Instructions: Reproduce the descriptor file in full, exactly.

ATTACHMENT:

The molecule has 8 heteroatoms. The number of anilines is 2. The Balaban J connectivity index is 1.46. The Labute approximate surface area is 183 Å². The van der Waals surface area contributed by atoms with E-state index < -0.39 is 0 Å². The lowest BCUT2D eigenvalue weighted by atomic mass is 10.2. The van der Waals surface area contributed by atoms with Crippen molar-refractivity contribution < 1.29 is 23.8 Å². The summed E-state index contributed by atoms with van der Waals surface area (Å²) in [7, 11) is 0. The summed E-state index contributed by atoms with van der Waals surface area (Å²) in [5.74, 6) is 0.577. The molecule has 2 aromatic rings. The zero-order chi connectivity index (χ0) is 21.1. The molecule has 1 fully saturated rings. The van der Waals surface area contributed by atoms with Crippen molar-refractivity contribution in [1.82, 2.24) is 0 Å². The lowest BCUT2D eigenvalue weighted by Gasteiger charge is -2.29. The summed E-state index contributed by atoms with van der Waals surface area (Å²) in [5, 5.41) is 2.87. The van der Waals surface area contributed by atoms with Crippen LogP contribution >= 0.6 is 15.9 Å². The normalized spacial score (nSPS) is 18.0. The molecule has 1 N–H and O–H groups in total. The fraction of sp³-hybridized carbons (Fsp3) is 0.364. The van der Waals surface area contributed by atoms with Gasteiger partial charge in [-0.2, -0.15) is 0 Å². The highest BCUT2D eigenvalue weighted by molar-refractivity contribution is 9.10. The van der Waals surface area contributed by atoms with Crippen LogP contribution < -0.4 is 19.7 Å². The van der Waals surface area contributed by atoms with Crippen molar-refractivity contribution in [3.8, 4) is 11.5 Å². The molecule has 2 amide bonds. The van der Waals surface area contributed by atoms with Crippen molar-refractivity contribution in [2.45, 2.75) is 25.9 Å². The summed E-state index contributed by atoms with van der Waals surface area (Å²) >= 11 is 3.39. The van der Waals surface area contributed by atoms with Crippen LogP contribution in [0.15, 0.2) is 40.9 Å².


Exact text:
The molecule has 8 heteroatoms. The number of anilines is 2. The Balaban J connectivity index is 1.46. The Labute approximate surface area is 183 Å². The van der Waals surface area contributed by atoms with E-state index < -0.39 is 0 Å². The lowest BCUT2D eigenvalue weighted by atomic mass is 10.2. The van der Waals surface area contributed by atoms with Crippen molar-refractivity contribution < 1.29 is 23.8 Å². The summed E-state index contributed by atoms with van der Waals surface area (Å²) in [7, 11) is 0. The summed E-state index contributed by atoms with van der Waals surface area (Å²) in [5.74, 6) is 0.577. The molecule has 2 aromatic rings. The zero-order chi connectivity index (χ0) is 21.1. The molecule has 1 fully saturated rings. The van der Waals surface area contributed by atoms with Crippen molar-refractivity contribution in [1.82, 2.24) is 0 Å². The lowest BCUT2D eigenvalue weighted by Gasteiger charge is -2.29. The summed E-state index contributed by atoms with van der Waals surface area (Å²) in [5, 5.41) is 2.87. The van der Waals surface area contributed by atoms with Crippen LogP contribution >= 0.6 is 15.9 Å². The normalized spacial score (nSPS) is 18.0. The molecule has 1 N–H and O–H groups in total. The fraction of sp³-hybridized carbons (Fsp3) is 0.364. The van der Waals surface area contributed by atoms with Gasteiger partial charge in [-0.2, -0.15) is 0 Å². The highest BCUT2D eigenvalue weighted by molar-refractivity contribution is 9.10. The van der Waals surface area contributed by atoms with Crippen LogP contribution < -0.4 is 19.7 Å². The van der Waals surface area contributed by atoms with Crippen molar-refractivity contribution in [3.8, 4) is 11.5 Å². The molecule has 2 amide bonds. The van der Waals surface area contributed by atoms with Crippen molar-refractivity contribution in [2.45, 2.75) is 25.9 Å². The summed E-state index contributed by atoms with van der Waals surface area (Å²) >= 11 is 3.39. The van der Waals surface area contributed by atoms with Crippen LogP contribution in [0.15, 0.2) is 40.9 Å².